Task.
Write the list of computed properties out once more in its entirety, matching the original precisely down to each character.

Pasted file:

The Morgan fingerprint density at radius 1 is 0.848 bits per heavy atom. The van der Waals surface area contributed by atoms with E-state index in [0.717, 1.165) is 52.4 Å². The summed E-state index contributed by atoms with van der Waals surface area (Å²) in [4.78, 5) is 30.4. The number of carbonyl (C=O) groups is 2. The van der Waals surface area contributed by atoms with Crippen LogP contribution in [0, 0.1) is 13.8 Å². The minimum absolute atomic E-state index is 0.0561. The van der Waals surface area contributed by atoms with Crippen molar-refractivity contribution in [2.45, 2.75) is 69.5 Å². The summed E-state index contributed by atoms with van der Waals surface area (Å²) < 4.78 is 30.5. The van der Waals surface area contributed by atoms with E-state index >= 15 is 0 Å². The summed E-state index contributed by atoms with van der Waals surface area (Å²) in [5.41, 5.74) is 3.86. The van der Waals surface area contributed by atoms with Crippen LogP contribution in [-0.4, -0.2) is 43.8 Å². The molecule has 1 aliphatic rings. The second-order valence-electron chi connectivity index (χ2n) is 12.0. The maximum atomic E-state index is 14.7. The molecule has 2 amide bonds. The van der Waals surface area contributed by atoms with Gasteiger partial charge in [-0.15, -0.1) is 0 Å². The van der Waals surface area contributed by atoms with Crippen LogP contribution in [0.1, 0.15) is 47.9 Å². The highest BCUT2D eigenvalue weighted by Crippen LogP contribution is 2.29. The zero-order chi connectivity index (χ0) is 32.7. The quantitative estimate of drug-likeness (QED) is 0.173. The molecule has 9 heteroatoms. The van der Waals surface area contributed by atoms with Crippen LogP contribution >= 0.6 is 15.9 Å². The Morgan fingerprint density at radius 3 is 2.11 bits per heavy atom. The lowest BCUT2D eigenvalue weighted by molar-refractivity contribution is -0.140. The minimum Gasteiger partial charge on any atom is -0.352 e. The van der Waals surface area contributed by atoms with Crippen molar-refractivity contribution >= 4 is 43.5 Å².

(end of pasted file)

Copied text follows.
The Morgan fingerprint density at radius 1 is 0.848 bits per heavy atom. The van der Waals surface area contributed by atoms with E-state index in [0.717, 1.165) is 52.4 Å². The summed E-state index contributed by atoms with van der Waals surface area (Å²) in [4.78, 5) is 30.4. The number of carbonyl (C=O) groups is 2. The van der Waals surface area contributed by atoms with Crippen LogP contribution in [0, 0.1) is 13.8 Å². The minimum absolute atomic E-state index is 0.0561. The van der Waals surface area contributed by atoms with Crippen molar-refractivity contribution in [2.45, 2.75) is 69.5 Å². The summed E-state index contributed by atoms with van der Waals surface area (Å²) < 4.78 is 30.5. The van der Waals surface area contributed by atoms with E-state index >= 15 is 0 Å². The summed E-state index contributed by atoms with van der Waals surface area (Å²) in [5.41, 5.74) is 3.86. The van der Waals surface area contributed by atoms with Crippen LogP contribution in [-0.4, -0.2) is 43.8 Å². The molecule has 1 aliphatic rings. The second-order valence-electron chi connectivity index (χ2n) is 12.0. The maximum atomic E-state index is 14.7. The molecule has 2 amide bonds. The van der Waals surface area contributed by atoms with Gasteiger partial charge in [-0.15, -0.1) is 0 Å². The van der Waals surface area contributed by atoms with Crippen LogP contribution in [0.1, 0.15) is 47.9 Å². The highest BCUT2D eigenvalue weighted by Crippen LogP contribution is 2.29. The zero-order chi connectivity index (χ0) is 32.7. The quantitative estimate of drug-likeness (QED) is 0.173. The molecule has 9 heteroatoms. The van der Waals surface area contributed by atoms with Crippen LogP contribution >= 0.6 is 15.9 Å². The Morgan fingerprint density at radius 3 is 2.11 bits per heavy atom. The lowest BCUT2D eigenvalue weighted by molar-refractivity contribution is -0.140. The minimum Gasteiger partial charge on any atom is -0.352 e. The van der Waals surface area contributed by atoms with Crippen molar-refractivity contribution >= 4 is 43.5 Å².